Heidegger & Empedocles: An Update For Scholars and Students Alike (Part 1)
Scholars and students of Heidegger have an enormous amount of writings by and about Heidegger to contend with, including keeping up with new publications and translations of his work. Therefore, notwithstanding the importance of ancient Greek thinking to Heidegger, it is unlikely that many such scholars and students have the time to keep up with developments in ancient Greek. Yet, because of the unique importance of Empedocles to Schelling’s 1809 Essay on Human Freedom (the “Freedom Essay”), which Heidegger noted in his 1936 lecture on the Freedom Essay, and, of course, to Hölderlin and hence the importance of Empedocles to many aspects of the “Later” Heidegger, it seems worthwhile to provide an update of developments in scholarship on Empedocles, including entirely new and substantial amounts of his poetry.
Richard Janko’s Publication In 2004 Of His Reconstruction of New Fragments of Empedocles
By far the most significant development has been the publication in 2004 by Richard Janko of his reconstruction of fragments (including his English translation, the “2004 Empedocles”) originally published in the 1990s, but without the relationship of such fragments to each other or other extant fragments of Empedocles. It was originally published in a specialist journal but a PDF is available online here. In my opinion the 2004 Empedocles effectively makes everything written about Empedocles prior to 2004 substantially if not entirely obsolete.
The 2004 Empedocles constitutes the longest continuous “fragment” not only of Empedocles but of any pre-Socratic poet or thinker (if more were known about them it is likely that they would all be considered poets and not merely ‘thinkers’). Though there are some gaps, the 2004 Empedocles consists of 131 continuous lines of dactylic hexameter (aka Homeric/epic meter) poetry. Studying the 2004 Empedocles confirms that Empedocles indeed deserves the otherwise inexplicable adulation he has received for over two millennia. Janko goes so far as to compare him to Buddha.
The Relationship Of Poetry To Theology
I intend to write more on this in the near future but want to point out for now that the 2004 Empedocles provides much needed evidence for appreciating and indeed validating aspects of Heidegger’s thinking on how poetry relates to philosophy, but also theology. Classicists in general are allergic to Christian texts and for that reason have marginalized or ignored the interest of Clement of Alexandria in Empedocles. In addition, other than specialists in Eastern Orthodox Christianity, few are aware that Saint Gregory of Nazianzus (hereafter “Nazianzus”), arguably one of the most important theologians in the Christian tradition, composed substantial amounts of poetry in dactylic hexameters; it now seems his poetry may have been as much inspired by Empedocles as any other Greek poet (his dependence on Parmenides, who also composed exclusively in dactylic hexameters, has been previously noted). This may be relevant to appreciating how Heidegger himself tried to align his philosophy with poetic principles, but also the Christian theology of his youth that he never fully abandoned.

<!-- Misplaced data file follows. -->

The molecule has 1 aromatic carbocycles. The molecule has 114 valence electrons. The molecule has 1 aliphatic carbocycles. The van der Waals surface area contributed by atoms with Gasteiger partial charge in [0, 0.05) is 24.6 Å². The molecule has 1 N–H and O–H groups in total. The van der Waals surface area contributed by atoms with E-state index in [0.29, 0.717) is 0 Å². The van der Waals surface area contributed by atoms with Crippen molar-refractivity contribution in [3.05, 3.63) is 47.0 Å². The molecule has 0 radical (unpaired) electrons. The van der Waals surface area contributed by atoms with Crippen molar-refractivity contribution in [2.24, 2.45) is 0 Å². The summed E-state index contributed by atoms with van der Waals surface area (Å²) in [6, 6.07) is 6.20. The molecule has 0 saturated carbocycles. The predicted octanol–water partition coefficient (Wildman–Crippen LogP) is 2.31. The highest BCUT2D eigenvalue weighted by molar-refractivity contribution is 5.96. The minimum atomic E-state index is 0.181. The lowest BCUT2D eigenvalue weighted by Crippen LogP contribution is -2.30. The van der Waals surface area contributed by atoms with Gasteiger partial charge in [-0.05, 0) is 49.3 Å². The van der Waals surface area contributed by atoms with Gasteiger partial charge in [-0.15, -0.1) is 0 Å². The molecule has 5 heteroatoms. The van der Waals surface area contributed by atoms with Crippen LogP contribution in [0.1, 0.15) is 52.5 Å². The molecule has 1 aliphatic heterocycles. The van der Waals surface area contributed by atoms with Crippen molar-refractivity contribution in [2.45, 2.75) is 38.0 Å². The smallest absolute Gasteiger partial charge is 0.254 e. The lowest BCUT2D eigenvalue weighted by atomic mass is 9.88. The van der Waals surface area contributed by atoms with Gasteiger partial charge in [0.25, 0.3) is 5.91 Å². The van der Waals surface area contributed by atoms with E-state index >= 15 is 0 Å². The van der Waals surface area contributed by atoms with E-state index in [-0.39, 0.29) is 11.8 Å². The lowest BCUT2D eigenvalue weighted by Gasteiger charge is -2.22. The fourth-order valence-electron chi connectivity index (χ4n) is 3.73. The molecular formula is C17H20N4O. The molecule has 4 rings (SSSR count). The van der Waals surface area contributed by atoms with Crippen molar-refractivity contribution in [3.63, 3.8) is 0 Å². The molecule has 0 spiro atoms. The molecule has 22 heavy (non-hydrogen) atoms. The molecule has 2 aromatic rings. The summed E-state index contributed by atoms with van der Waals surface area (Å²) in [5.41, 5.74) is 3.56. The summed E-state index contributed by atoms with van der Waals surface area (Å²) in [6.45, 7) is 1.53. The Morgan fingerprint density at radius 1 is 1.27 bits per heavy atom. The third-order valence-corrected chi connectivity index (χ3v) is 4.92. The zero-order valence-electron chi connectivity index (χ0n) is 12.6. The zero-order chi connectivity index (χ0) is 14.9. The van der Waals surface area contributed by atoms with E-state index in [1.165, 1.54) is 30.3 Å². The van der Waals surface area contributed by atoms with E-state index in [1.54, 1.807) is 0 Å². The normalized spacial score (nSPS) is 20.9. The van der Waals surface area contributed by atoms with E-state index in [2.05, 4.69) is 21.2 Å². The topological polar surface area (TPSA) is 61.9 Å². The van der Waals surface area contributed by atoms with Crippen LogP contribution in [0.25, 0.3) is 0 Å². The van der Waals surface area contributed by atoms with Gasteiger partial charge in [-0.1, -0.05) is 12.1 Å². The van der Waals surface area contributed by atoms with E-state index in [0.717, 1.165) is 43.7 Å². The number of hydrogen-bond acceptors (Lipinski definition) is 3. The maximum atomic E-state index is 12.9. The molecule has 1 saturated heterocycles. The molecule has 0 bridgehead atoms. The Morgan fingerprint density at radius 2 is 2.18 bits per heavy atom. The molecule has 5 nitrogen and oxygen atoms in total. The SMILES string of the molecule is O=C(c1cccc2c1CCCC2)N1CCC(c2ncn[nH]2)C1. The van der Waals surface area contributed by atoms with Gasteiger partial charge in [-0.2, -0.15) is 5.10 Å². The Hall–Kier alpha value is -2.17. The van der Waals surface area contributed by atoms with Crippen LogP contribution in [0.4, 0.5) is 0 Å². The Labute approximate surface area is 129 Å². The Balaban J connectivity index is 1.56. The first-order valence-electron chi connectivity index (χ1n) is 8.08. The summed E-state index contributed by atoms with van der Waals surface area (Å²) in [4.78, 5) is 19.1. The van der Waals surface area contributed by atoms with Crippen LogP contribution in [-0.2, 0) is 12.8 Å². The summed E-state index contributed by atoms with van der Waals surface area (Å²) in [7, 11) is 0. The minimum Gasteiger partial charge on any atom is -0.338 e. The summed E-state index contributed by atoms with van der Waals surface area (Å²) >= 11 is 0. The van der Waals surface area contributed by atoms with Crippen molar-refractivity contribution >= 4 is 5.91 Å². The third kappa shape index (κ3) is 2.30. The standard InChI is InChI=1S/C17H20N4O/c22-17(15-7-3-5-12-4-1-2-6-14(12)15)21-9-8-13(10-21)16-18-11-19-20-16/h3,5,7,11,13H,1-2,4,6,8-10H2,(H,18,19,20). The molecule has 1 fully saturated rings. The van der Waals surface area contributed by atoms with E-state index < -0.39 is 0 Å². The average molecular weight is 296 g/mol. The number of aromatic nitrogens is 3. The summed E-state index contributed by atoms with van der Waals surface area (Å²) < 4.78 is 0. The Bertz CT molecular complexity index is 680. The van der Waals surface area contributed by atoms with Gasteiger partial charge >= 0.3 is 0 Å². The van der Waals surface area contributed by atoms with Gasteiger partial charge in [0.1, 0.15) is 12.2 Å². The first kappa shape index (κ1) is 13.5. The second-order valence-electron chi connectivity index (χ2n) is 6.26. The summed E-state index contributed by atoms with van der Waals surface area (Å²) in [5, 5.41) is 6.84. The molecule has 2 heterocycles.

Quality Of The Poetry Of Empedocles Raises Questions About Why Plato Is Almost Silent About Him And Why Aristotle Marginalizes Him
Apart from his notoriously problematic attitude towards poetry generally, it is not clear what Plato thought of Empedocles or his poetry. Relative to the prominence of Parmenides in Plato, the lack of specifics about Empedocles is curious if not suspicious. He is mentioned only once in all of Plato’s dialogues (Meno 76c-d).
Aristotle famously derides Empedocles as a poet, claiming that the only thing he has in common with Homer is the use of the dactylic hexameter meter (Poetics 1447b17–20). Also notable is his characterization of the “stammering expression” of Empedocles at Metaphysics 984b32ff. It is now clear that with respect to Empedocles it is Aristotle who is the one who deserves ridicule. He seems to have been inexcusably naive about the sophistication of poetry generally and the poetry of Empedocles in particular. Based not only on the 2004 Empedocles, but substantial evidence from comparative linguistic analysis of the oral poetic tradition from India to Ireland (see Watkins, How to Kill a Dragon), it is clear that Empedocles was as consummate a poet as any known to us today.
This would seem to have substantial implications for validating aspects of Heidegger’s thought that privilege poetry relative to all other forms of philosophizing other than prose works or lectures that effectively are themselves poetic. For it would seem that poetry is not merely one way of expressing philosophy or theology but inherently a necessary way. To use Heidegger’s later formulation: perhaps poetry represents the only appropriate way to give voice to what is being silently called out for from what is otherwise the existential silence with which people are confronted.
If that is the case, then it is legitimate to raise questions about how the metaphysical turn in ancient Greek thought that Heidegger considered so disastrous for Western culture related to the abandonment of poetic expression as a vehicle for philosophic thought. Was this abandonment part of a deliberate suppression of a way of thinking and living that was unjustifiably deemed to be inferior to that advocated by Plato and Aristotle?